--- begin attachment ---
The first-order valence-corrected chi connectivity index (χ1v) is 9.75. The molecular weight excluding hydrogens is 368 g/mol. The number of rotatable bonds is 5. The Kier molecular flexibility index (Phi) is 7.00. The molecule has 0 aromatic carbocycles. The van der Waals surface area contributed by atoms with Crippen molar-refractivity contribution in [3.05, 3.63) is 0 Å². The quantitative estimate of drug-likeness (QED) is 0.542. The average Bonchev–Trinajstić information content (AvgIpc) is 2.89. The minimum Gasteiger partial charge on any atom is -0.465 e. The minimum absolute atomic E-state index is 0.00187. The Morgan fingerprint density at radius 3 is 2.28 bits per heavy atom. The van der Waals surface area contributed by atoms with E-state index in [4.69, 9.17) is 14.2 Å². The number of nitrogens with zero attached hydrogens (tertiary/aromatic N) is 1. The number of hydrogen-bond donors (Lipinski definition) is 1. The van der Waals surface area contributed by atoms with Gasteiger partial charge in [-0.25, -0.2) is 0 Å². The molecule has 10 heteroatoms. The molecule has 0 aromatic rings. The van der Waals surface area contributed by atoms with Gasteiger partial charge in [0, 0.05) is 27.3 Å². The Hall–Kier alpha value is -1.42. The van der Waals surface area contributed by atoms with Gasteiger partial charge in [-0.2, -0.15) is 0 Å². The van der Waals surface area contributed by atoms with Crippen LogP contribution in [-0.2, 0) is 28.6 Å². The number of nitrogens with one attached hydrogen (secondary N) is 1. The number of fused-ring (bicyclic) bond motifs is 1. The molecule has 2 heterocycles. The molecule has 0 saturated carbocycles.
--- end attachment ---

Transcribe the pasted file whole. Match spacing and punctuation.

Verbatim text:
The first-order valence-corrected chi connectivity index (χ1v) is 9.75. The molecular weight excluding hydrogens is 368 g/mol. The number of rotatable bonds is 5. The Kier molecular flexibility index (Phi) is 7.00. The molecule has 0 aromatic carbocycles. The van der Waals surface area contributed by atoms with Crippen molar-refractivity contribution in [3.05, 3.63) is 0 Å². The quantitative estimate of drug-likeness (QED) is 0.542. The average Bonchev–Trinajstić information content (AvgIpc) is 2.89. The minimum Gasteiger partial charge on any atom is -0.465 e. The minimum absolute atomic E-state index is 0.00187. The Morgan fingerprint density at radius 3 is 2.28 bits per heavy atom. The van der Waals surface area contributed by atoms with E-state index in [4.69, 9.17) is 14.2 Å². The number of nitrogens with zero attached hydrogens (tertiary/aromatic N) is 1. The number of hydrogen-bond donors (Lipinski definition) is 1. The van der Waals surface area contributed by atoms with Gasteiger partial charge in [-0.25, -0.2) is 0 Å². The molecule has 10 heteroatoms. The molecule has 0 aromatic rings. The van der Waals surface area contributed by atoms with Gasteiger partial charge in [0, 0.05) is 27.3 Å². The Hall–Kier alpha value is -1.42. The van der Waals surface area contributed by atoms with Gasteiger partial charge in [-0.2, -0.15) is 0 Å². The van der Waals surface area contributed by atoms with Crippen LogP contribution in [-0.2, 0) is 28.6 Å². The number of nitrogens with one attached hydrogen (secondary N) is 1. The number of fused-ring (bicyclic) bond motifs is 1. The molecule has 2 heterocycles. The molecule has 0 saturated carbocycles.